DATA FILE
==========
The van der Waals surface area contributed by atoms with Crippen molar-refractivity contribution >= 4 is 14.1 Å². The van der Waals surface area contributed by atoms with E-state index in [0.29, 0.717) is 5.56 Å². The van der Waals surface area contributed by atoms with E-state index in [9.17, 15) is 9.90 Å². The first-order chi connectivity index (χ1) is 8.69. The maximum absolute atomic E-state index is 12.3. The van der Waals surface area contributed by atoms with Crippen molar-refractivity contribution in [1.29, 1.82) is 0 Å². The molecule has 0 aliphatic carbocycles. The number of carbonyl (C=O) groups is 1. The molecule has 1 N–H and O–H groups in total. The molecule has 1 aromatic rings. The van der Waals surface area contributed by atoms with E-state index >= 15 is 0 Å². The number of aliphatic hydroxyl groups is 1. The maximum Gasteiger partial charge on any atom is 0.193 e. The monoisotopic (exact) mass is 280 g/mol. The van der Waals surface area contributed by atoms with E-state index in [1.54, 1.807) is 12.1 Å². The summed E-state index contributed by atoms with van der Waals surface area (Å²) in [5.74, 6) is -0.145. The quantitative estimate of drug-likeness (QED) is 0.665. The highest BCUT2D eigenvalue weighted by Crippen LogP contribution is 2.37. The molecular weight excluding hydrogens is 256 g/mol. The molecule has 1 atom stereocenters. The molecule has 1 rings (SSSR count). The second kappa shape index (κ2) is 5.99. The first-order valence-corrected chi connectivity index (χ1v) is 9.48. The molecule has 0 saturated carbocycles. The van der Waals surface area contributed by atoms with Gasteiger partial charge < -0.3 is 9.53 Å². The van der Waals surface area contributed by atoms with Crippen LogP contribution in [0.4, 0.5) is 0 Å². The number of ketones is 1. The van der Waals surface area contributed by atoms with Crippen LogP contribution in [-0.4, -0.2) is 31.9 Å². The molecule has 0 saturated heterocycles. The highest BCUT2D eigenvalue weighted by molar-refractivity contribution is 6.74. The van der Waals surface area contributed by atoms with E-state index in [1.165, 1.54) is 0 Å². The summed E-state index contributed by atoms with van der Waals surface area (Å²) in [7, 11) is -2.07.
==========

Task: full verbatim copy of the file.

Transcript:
The van der Waals surface area contributed by atoms with Crippen molar-refractivity contribution >= 4 is 14.1 Å². The van der Waals surface area contributed by atoms with E-state index in [0.29, 0.717) is 5.56 Å². The van der Waals surface area contributed by atoms with E-state index in [9.17, 15) is 9.90 Å². The first-order chi connectivity index (χ1) is 8.69. The maximum absolute atomic E-state index is 12.3. The van der Waals surface area contributed by atoms with Crippen molar-refractivity contribution in [1.29, 1.82) is 0 Å². The molecule has 0 aliphatic carbocycles. The number of carbonyl (C=O) groups is 1. The molecule has 1 N–H and O–H groups in total. The molecule has 1 aromatic rings. The van der Waals surface area contributed by atoms with E-state index >= 15 is 0 Å². The number of aliphatic hydroxyl groups is 1. The maximum Gasteiger partial charge on any atom is 0.193 e. The monoisotopic (exact) mass is 280 g/mol. The van der Waals surface area contributed by atoms with E-state index in [1.54, 1.807) is 12.1 Å². The summed E-state index contributed by atoms with van der Waals surface area (Å²) in [5.74, 6) is -0.145. The quantitative estimate of drug-likeness (QED) is 0.665. The highest BCUT2D eigenvalue weighted by Crippen LogP contribution is 2.37. The molecular weight excluding hydrogens is 256 g/mol. The molecule has 1 atom stereocenters. The molecule has 1 rings (SSSR count). The second kappa shape index (κ2) is 5.99. The first-order valence-corrected chi connectivity index (χ1v) is 9.48. The molecule has 0 saturated carbocycles. The van der Waals surface area contributed by atoms with Gasteiger partial charge < -0.3 is 9.53 Å². The van der Waals surface area contributed by atoms with Crippen LogP contribution in [0.4, 0.5) is 0 Å². The number of ketones is 1. The van der Waals surface area contributed by atoms with Crippen LogP contribution in [-0.4, -0.2) is 31.9 Å². The molecule has 0 saturated heterocycles. The highest BCUT2D eigenvalue weighted by molar-refractivity contribution is 6.74. The van der Waals surface area contributed by atoms with E-state index in [1.165, 1.54) is 0 Å². The summed E-state index contributed by atoms with van der Waals surface area (Å²) in [7, 11) is -2.07.